CORPORATE GOVERNANCE : Getting a New Boss – CEO succession strategies

For public companies, aren’t large institutional investors now also exerting substantial influence in governance issues, including CEO selection?
Until recently, institutional investors usually opted for passive role in the governance of the companies in their portfolios. Influence was exerted tacitly through the potential for disinvestment in improperly governed firms.
Today, governments are putting pressure on institutional investors to be more active in corporate governance matters. Many believe that greater involvement by institutions contributes to the improvement of governance standards, and thereby better protects investors – especially the general public.
Clearly, boards of directors should not allow institutional investors the final say in the appointment, but they certainly should listen to their concerns and ideas. Investor relations is an important element of successful CEO successions.

How has the CEO role evolved in recent years?
In the United Kingdom the separation of the chairperson and CEO roles has become best practice corporate governance and is largely adhered to. Of course, sharing roles may present relationship challenges, especially in an environment often characterised by strong egos. However, it does allow some tailoring of the CEO role and permits another to “coach” the CEO during the initial stages of tenure. This could greatly help some new CEOs and should be considered in the succession process.
In the United States, the standard practice is to appoint the same person as chair and CEO. However, many large US companies appoint president or chief operating officer (COO) to share the burden. It will be interesting to see whether the current regulatory reviews result in the chairperson’s role becoming separate from that of the CEO in the US. Each situation is probably best assessed on its own merits.
Finally, there has been recent academic research – for the most part relying on the experience of the 1990s – which seriously questions the importance and value of celebrity CEOs, and the awards of compensation packages that defy rational analysis. The result is that more importance is being placed on the qualifications of the top executive team as whole, as opposed to just the leader.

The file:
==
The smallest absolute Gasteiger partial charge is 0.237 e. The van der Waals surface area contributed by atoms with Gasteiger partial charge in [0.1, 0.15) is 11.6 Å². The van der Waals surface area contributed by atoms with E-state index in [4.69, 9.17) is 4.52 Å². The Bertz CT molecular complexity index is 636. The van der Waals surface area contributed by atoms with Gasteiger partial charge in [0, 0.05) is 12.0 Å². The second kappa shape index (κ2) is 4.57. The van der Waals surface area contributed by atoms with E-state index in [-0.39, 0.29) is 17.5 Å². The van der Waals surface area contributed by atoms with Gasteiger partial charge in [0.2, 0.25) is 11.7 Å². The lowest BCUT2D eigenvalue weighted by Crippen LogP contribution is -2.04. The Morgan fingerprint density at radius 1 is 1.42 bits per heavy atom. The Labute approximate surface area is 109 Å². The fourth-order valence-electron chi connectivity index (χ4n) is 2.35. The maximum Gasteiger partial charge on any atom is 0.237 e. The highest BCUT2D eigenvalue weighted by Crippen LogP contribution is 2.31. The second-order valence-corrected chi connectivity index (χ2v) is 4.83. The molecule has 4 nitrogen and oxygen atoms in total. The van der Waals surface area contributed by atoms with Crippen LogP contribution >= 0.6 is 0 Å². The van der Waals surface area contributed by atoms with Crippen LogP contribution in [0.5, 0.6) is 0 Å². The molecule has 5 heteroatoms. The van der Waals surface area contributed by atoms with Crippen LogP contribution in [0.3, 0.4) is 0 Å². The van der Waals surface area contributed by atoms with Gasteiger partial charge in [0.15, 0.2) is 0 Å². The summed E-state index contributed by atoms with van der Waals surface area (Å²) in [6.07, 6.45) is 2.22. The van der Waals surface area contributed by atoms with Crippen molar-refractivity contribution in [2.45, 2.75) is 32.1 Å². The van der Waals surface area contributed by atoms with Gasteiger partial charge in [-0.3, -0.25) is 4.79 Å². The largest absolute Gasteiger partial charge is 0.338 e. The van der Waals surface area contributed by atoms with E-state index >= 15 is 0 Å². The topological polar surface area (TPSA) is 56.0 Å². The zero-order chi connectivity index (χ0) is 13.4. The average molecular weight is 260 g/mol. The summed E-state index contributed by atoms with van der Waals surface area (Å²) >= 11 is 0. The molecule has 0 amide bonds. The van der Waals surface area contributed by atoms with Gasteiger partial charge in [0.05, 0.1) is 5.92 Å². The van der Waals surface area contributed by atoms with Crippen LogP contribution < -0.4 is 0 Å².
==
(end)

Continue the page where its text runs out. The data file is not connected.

Of course, the swings of opinion must not cause excess adjustment: the CEO will continue to be vitally important. However, it is essential that the new CEO, together with the board of directors, develop strong executive team that ensures both depth and continuity of leadership. CEO performance will obviously deviate from expectations. If appointment results were highly predictable there would be little reason in attaching premiums to CEOs – or board members.
Fortunately, progress has been made. Over the past 15 years, lessons have been learned and best practices have emerged. Adhering to these should help the CEO succession process and mitigate the downside risks.

What are current best practice standards for CEO succession planning?
The board, or nominated committee of the board, should review the CEO succession plan at least once year. The plan should provide for:
•Assessment of the company’s leadership needs;
•Assessment of the current CEO’s and leadership team’s strengths and weaknesses;
•Identification of internal candidates to succeed the CEO;
•Consideration of external candidates; and
• Development of transitional and emergency succession plans.
The process should be based on detailed assessments and candid reporting. Utmost confidentiality is required until decision is made to either appoint search firm to seek an external candidate or announce the new CEO.
Succession plans must address un-expected events or the need for sudden change of plans. It is not enough to simply plan for the replacement of CEO who is about to retire. The death or incapacity of CEO has left many organisations, which were otherwise well managed, at an impasse. In addition, successful executives expect strong career development and are much sought after. Personal interests combined with market enticement guarantee that boards will continue to be surprised by voluntary CEO resignations. Investors will continue to expect boards to replace underperforming CEOs.